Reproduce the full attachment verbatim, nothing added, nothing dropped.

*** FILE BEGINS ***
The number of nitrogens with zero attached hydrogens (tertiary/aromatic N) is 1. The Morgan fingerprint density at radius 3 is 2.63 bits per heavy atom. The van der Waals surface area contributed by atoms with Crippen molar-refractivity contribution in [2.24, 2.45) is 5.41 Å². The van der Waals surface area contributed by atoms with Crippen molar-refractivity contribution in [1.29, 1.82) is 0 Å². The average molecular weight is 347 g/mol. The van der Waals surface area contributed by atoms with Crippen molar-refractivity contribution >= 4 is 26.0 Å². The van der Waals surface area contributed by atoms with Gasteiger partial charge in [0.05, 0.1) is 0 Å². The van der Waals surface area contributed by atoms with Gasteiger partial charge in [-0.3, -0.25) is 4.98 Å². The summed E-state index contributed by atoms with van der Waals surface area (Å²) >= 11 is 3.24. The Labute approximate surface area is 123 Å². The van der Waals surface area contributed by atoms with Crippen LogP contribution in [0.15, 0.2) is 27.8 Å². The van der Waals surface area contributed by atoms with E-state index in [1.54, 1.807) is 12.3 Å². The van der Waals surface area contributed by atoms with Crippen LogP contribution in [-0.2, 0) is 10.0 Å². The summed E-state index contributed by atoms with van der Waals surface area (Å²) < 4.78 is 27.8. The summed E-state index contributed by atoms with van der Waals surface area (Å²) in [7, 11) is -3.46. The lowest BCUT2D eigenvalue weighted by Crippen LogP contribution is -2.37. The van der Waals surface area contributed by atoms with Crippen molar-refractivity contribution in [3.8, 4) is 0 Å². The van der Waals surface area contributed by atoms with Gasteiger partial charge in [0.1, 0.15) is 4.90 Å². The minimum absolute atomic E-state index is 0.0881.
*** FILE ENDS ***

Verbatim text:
The number of nitrogens with zero attached hydrogens (tertiary/aromatic N) is 1. The Morgan fingerprint density at radius 3 is 2.63 bits per heavy atom. The van der Waals surface area contributed by atoms with Crippen molar-refractivity contribution in [2.24, 2.45) is 5.41 Å². The van der Waals surface area contributed by atoms with Crippen molar-refractivity contribution in [1.29, 1.82) is 0 Å². The average molecular weight is 347 g/mol. The van der Waals surface area contributed by atoms with Crippen molar-refractivity contribution >= 4 is 26.0 Å². The van der Waals surface area contributed by atoms with Gasteiger partial charge in [0.05, 0.1) is 0 Å². The van der Waals surface area contributed by atoms with Gasteiger partial charge in [-0.3, -0.25) is 4.98 Å². The summed E-state index contributed by atoms with van der Waals surface area (Å²) >= 11 is 3.24. The Labute approximate surface area is 123 Å². The van der Waals surface area contributed by atoms with Crippen LogP contribution in [0.15, 0.2) is 27.8 Å². The van der Waals surface area contributed by atoms with E-state index in [1.54, 1.807) is 12.3 Å². The van der Waals surface area contributed by atoms with Crippen LogP contribution in [-0.2, 0) is 10.0 Å². The summed E-state index contributed by atoms with van der Waals surface area (Å²) < 4.78 is 27.8. The summed E-state index contributed by atoms with van der Waals surface area (Å²) in [7, 11) is -3.46. The lowest BCUT2D eigenvalue weighted by Crippen LogP contribution is -2.37. The van der Waals surface area contributed by atoms with Crippen molar-refractivity contribution in [3.8, 4) is 0 Å². The van der Waals surface area contributed by atoms with Gasteiger partial charge in [0.1, 0.15) is 4.90 Å². The minimum absolute atomic E-state index is 0.0881.